The Taiwan bitterling is a brilliantly colored, 3-inch temperate-water cyprinid. It hails from the
highlands of Taiwan. As a child on summer vacation, I was
enchanted to watch these bitterlings flit along the shoreline
of Sun Moon Lake.
Bitterlings are beloved by hobbyists for the males’ brilliant
nuptial coloration, as well as their interesting breeding
habits. These fish deposit eggs into mussels that are found
in their natural habitat. The females possess a retractable
ovipositor that can be extended during spawning; this
tube can be longer than the total body
length of the specimen. The ovipositor
is inserted into the intake siphon of
the host mussel, and she lays her eggs
inside it. The male releases sperm
that are drawn in by the filter-feeding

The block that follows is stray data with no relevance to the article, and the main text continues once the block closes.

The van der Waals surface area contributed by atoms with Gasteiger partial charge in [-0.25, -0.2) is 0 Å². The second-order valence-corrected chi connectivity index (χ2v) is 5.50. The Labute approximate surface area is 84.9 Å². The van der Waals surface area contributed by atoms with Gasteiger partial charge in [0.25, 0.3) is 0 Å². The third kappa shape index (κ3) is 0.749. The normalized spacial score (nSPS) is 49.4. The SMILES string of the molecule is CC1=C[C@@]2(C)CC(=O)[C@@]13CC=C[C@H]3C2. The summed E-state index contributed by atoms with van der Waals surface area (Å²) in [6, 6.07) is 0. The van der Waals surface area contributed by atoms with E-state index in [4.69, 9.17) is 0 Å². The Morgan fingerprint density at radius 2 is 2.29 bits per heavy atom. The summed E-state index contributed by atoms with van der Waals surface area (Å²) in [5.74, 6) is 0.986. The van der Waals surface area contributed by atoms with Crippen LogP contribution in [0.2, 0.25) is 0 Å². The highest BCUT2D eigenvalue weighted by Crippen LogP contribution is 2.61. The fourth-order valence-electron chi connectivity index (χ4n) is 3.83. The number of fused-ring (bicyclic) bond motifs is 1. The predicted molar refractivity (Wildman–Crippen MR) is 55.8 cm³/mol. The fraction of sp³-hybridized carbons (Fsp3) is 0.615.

mollusk, and the eggs are fertilized.
The eggs and fry develop inside the
mussel, and after several weeks the
fry are expelled from their host. It is
rumored that P. himantegus will only
breed in one species of mussel.
Typical of bitterlings, these are active
and durable fish that do well in hard-water-filled, room-temperature aquaria.
My good friend Steve Ehrlich of the
famed Shedd Aquarium is currently
erecting a display of these wonderful
fish to thrill the masses. This 400-
gallon exhibit will be featured in the
aquarium’s River Gallery. D
Taiwan BitterlingParacheilognathus himantegus